Platinum Carbon Black came in a cartridge alongside the Platinum Desk Pen I bought a few months ago. I wanted to try the ink but not in a pen where I couldn’t fully disassemble the nib and feed for cleaning. I know Carbon Black doesn’t have a reputation for troublesome maintenance but better safe than sorry on a first-time use. The Prera had a fine italic nib already installed so after some syringe work to pull from one cartridge and fill another it was ready to write and see what Carbon Black would do. I like the ink’s performance, particularly the short dry time. It presents a shinier look on some papers but ultimately lands as a solid black. I tried the pen at work for a few days and it did well. The fine italic nib can be slightly toothy at some angles but it’s smooth and quick 90% of the time. It makes me think I should keep the Prera or a Metropolitan set up with this nib and some variety of black ink on a consistent basis.
The Vacumatic was another pen that needed some run. Diamine Blue Black is my go-to ink for it and looks amazing flowing from the broad italic nib.
You will notice those are three small-ish pens. What did I get to go with them? Something smaller still.
New & Exciting
It’s an established pattern now that I will see a certain kind of pen and become fixated on it for a while. I read up on them, see where they may be bought, put one in a shopping cart for a while, decide not to buy it, and move on to something else. So it was with Sheaffer’s conical Triumph nibs. The first time I ever saw one I thought it was odd and sort of unsightly. But when I dug in to them, I learned how important a part of Sheaffer’s history they had been and that they were widely considered to be great writers.
With that information in hand, I kept a running mental note to keep an eye out for a chance to get one. With frequent browsing of the stock at Peyton Street Pens and David Nishimura’s vintagepens.com I tried to home in on which model featuring a Triumph nib I might like.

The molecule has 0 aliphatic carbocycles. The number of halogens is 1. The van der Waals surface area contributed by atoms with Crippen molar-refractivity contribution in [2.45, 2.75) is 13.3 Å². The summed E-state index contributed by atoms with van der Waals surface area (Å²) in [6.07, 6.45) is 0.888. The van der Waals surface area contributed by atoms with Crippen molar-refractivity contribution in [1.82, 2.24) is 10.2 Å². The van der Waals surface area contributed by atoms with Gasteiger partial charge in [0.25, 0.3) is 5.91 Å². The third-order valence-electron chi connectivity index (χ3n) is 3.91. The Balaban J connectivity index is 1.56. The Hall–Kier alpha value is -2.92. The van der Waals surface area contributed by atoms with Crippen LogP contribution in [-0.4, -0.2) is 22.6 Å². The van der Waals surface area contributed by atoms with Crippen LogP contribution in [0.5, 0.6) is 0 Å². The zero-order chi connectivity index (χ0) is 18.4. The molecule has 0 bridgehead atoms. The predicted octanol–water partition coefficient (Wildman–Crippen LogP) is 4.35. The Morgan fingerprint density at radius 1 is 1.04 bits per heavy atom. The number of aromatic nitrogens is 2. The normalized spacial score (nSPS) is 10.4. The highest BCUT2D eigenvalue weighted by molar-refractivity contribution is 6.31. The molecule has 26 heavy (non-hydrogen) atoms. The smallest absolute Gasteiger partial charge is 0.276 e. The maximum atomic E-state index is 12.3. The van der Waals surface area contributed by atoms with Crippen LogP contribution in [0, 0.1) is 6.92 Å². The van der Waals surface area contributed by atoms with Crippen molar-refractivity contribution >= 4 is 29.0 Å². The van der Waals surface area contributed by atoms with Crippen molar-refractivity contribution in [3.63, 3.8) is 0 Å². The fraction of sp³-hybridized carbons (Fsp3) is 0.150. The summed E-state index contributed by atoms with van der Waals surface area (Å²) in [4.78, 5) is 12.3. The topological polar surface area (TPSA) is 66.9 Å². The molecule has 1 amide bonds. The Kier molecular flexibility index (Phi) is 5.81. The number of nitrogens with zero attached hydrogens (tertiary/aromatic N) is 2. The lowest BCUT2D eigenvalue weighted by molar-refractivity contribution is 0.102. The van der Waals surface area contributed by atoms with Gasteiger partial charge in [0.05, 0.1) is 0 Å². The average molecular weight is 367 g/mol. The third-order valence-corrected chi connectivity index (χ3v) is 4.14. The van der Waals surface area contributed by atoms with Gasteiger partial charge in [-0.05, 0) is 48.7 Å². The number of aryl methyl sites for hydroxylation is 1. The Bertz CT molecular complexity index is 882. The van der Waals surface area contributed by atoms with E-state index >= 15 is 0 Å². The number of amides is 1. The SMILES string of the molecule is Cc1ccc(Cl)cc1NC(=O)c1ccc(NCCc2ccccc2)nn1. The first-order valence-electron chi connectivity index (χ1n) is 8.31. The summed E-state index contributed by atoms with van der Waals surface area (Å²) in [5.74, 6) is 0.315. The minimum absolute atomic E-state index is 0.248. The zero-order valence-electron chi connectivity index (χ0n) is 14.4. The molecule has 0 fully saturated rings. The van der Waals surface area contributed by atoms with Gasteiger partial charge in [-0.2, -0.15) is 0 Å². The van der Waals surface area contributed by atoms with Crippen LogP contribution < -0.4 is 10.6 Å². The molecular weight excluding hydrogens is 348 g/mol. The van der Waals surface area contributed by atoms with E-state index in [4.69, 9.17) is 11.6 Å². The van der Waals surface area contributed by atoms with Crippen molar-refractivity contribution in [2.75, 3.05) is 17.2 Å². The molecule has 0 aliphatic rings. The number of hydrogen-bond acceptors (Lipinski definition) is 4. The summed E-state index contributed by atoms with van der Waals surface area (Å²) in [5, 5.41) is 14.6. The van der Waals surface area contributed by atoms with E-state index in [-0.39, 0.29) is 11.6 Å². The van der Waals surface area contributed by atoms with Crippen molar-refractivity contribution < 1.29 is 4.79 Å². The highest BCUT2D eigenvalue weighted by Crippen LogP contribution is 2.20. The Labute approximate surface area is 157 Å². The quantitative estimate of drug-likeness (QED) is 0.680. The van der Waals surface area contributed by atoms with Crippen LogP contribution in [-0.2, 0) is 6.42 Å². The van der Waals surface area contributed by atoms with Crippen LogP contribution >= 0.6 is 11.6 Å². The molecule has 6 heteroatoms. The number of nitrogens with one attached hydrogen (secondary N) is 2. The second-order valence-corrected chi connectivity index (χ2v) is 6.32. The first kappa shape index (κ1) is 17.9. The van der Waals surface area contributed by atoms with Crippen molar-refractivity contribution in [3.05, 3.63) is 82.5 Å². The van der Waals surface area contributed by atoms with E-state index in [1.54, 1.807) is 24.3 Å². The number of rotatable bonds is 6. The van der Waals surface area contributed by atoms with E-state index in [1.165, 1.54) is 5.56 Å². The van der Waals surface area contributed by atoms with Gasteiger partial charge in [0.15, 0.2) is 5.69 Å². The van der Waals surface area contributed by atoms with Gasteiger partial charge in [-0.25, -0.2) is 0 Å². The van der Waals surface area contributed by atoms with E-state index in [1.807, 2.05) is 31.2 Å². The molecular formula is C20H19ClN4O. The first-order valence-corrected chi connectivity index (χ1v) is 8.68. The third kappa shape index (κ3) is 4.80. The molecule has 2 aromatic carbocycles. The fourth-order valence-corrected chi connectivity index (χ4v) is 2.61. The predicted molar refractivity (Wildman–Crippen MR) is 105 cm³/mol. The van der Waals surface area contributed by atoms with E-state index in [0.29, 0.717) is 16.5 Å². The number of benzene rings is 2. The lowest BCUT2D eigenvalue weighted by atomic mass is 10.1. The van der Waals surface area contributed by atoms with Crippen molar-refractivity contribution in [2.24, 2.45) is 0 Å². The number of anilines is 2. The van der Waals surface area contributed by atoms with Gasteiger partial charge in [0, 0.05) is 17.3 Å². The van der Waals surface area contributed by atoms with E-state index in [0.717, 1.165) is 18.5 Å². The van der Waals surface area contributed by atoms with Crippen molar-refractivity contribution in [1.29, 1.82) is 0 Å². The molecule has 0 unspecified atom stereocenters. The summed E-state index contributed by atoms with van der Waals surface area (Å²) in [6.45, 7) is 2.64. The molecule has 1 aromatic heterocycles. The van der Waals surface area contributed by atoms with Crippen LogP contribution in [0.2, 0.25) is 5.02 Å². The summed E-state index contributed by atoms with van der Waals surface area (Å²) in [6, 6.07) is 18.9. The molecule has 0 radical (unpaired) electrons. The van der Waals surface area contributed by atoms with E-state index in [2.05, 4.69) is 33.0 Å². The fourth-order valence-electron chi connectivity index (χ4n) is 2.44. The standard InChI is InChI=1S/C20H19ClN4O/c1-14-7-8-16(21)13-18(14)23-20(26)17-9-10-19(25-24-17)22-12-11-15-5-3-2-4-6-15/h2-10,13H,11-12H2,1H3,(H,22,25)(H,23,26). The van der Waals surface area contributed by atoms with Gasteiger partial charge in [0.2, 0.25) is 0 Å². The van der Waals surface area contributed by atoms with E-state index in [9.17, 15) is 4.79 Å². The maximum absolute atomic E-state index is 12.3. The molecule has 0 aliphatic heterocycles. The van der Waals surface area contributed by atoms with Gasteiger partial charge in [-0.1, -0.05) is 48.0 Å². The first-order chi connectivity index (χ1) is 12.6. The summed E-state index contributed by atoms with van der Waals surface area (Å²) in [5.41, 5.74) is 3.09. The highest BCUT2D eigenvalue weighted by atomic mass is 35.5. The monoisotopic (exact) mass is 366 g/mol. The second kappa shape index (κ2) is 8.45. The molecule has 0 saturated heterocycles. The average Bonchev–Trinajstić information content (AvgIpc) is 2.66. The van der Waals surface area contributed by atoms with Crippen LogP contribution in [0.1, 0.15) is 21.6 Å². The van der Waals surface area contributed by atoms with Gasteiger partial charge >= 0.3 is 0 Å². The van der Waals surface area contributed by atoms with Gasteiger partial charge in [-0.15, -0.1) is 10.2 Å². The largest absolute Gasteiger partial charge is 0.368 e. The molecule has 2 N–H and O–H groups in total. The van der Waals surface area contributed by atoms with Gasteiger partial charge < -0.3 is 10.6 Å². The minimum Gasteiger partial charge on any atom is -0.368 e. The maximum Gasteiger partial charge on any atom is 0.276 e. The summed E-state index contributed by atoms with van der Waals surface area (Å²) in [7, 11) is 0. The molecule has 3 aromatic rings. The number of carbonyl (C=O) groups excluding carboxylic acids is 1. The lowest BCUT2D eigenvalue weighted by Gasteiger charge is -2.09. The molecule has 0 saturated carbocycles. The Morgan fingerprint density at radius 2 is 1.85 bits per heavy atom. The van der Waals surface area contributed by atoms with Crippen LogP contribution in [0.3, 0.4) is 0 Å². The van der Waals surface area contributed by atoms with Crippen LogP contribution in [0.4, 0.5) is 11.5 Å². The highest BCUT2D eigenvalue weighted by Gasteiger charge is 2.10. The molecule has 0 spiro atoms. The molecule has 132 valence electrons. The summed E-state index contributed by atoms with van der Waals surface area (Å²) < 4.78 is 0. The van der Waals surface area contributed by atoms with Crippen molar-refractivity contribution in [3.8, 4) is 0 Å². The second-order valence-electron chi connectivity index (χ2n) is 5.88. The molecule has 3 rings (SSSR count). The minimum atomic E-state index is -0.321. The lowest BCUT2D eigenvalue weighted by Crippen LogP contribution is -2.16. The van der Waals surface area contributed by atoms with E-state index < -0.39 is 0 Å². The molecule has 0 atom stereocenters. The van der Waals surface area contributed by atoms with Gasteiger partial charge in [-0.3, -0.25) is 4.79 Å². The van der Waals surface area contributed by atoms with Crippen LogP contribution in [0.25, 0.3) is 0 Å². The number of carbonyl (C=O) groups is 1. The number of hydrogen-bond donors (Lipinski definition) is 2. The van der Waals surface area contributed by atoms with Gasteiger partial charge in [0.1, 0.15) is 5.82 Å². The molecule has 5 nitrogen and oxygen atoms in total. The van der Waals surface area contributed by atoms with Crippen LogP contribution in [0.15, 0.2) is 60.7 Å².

Sheaffer’s Tuckaway pens are small, meant to tuck away unobtrusively in a vest pocket or handbag. When closed, this pen is a bit longer than a Kaweco Sport. Some Tuckaway models had clips, others didn’t. The clip on this one is tiny. It may fit over the lip of a thin shirt pocket or a few sheets of paper. I wouldn’t dare try it on anything more than that. Even if the capability as a clip may be limited it can act as a roll stop and a place to get a little extra purchase when gripping the cap to remove or replace. The filling system also caught my eye. I would probably have guessed a pen this size to be a lever or button filler but it’s a vacuum filler.
And what of the writing performance? It is as I had expected based on my reading –firm and smooth. The nib gives slightly more feedback at lower angles. The line is a controlled fine with moderate flow. I might have preferred a medium but that width doesn’t seem to appear too much on these pens. The pen is too short to use unposted for more than a few words. The posting is okay but even with the wide cap band offering support I’m careful not to push too hard. Remember that it is the better part of 80 years old.
Now that you’ve seen the Tuckaway are you ready for something older, smaller, and with a completely different writing system? Of course you are, brave reader.
After deciding on the Tuckaway I clicked around on other listings at vintagepens.com and found something interesting. This is a Mabie Todd Cygnet Stylograph. Eyedropper filled, made of hard rubber.